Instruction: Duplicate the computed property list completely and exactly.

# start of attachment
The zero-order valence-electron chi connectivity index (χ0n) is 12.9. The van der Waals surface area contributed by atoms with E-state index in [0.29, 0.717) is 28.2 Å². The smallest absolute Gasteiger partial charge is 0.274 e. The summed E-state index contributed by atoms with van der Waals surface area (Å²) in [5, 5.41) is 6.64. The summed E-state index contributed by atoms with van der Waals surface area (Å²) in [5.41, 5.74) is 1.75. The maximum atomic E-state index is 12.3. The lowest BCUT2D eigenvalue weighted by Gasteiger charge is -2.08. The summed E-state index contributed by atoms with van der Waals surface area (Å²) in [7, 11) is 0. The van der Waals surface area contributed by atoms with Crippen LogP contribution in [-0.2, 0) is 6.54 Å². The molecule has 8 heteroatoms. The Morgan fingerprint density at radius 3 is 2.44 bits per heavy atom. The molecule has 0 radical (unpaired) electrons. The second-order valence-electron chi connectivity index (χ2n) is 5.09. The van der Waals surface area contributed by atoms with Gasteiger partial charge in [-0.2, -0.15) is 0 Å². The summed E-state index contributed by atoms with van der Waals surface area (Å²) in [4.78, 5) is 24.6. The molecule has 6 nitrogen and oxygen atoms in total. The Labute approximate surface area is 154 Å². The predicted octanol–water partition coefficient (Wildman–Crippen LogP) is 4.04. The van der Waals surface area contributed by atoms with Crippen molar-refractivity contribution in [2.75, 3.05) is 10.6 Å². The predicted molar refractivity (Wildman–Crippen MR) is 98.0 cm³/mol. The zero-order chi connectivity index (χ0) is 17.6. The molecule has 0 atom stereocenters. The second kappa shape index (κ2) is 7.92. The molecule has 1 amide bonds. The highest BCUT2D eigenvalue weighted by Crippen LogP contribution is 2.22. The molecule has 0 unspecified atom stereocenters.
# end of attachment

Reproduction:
The zero-order valence-electron chi connectivity index (χ0n) is 12.9. The van der Waals surface area contributed by atoms with E-state index in [0.29, 0.717) is 28.2 Å². The smallest absolute Gasteiger partial charge is 0.274 e. The summed E-state index contributed by atoms with van der Waals surface area (Å²) in [5, 5.41) is 6.64. The summed E-state index contributed by atoms with van der Waals surface area (Å²) in [5.41, 5.74) is 1.75. The maximum atomic E-state index is 12.3. The lowest BCUT2D eigenvalue weighted by Gasteiger charge is -2.08. The summed E-state index contributed by atoms with van der Waals surface area (Å²) in [7, 11) is 0. The van der Waals surface area contributed by atoms with Crippen LogP contribution in [-0.2, 0) is 6.54 Å². The molecule has 8 heteroatoms. The Morgan fingerprint density at radius 3 is 2.44 bits per heavy atom. The molecule has 0 radical (unpaired) electrons. The second-order valence-electron chi connectivity index (χ2n) is 5.09. The van der Waals surface area contributed by atoms with Gasteiger partial charge in [-0.2, -0.15) is 0 Å². The summed E-state index contributed by atoms with van der Waals surface area (Å²) in [4.78, 5) is 24.6. The molecule has 6 nitrogen and oxygen atoms in total. The Labute approximate surface area is 154 Å². The predicted octanol–water partition coefficient (Wildman–Crippen LogP) is 4.04. The van der Waals surface area contributed by atoms with Crippen molar-refractivity contribution in [2.75, 3.05) is 10.6 Å². The predicted molar refractivity (Wildman–Crippen MR) is 98.0 cm³/mol. The zero-order chi connectivity index (χ0) is 17.6. The molecule has 0 atom stereocenters. The second kappa shape index (κ2) is 7.92. The molecule has 1 amide bonds. The highest BCUT2D eigenvalue weighted by Crippen LogP contribution is 2.22. The molecule has 0 unspecified atom stereocenters.